BUT it was such a disappointment when I discovered that the sequels did not live up to the first book's standards. It all got too much, too crazy. It felt like the author was running loose, forgetting about the cleverness, and just adding everything he could think of. I found myself not enjoying the books after a while, just reading it because I bought the whole series and felt obliged because of an excellent first book and because i wanted to know why all this happened. I read the prequel last, and it was actually better than the second and third book, but not as good as the first, so I ended my reading of The Maze Runner series on a better note than I thought I would after reading the other prequels.

The books will leave you with some haunting, sick and creepy scenes I would rather not think of, and a horror of what might actually happen if the world actually encountered a big catastrophe, what would happen to the humanity: will what's seen upon as human to day, disappear to the "survival of the fittest"? At last I was left with: "what on earth did I just read?"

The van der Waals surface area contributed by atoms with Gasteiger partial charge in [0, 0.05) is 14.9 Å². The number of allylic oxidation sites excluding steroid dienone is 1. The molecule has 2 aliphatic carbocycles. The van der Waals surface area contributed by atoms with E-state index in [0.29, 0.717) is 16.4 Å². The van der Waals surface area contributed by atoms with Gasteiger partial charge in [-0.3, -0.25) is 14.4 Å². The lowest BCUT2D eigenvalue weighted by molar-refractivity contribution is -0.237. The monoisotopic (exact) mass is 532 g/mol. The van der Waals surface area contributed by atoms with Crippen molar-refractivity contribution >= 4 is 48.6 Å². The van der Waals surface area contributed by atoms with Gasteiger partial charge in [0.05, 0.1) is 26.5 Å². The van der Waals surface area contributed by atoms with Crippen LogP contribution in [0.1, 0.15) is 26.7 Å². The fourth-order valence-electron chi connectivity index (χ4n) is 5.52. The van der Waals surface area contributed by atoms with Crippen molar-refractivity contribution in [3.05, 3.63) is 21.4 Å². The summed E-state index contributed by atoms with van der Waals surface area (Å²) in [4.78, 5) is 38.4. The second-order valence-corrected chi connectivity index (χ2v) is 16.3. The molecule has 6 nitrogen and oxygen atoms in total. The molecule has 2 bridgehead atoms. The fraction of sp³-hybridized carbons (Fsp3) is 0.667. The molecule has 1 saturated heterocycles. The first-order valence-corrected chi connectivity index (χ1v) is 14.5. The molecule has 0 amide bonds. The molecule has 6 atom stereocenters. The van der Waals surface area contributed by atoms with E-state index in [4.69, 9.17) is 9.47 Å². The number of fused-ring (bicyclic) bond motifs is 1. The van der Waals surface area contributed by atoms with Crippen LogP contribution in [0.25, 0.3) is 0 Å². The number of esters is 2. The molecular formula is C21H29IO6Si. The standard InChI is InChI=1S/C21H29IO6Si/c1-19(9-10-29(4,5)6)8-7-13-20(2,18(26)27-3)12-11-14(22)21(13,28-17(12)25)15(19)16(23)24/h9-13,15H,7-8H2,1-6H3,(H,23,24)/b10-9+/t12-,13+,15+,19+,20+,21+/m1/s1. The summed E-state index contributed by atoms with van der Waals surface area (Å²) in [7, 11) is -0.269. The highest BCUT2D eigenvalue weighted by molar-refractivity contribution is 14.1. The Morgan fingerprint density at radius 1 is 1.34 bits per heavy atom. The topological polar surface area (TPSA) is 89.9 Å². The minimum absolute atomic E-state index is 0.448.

I can not figure out if I regret reading the series or not. Fortunately, the decision of reading these books are up to you; is it worth it or not?

The series' score: 3/5
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(3.5)
If you’ve been around my blog for a bit, you know I have a soft spot for YA dystopian novels. I’ve been wanting to read The Maze Runner since I first saw the preview of the movie. I refused to see the movie though, until I read the book, so I figured it was about time. Especially after my roommate read the whole series in about a week and the book is $1.99 on Amazon. Nothing to lose right?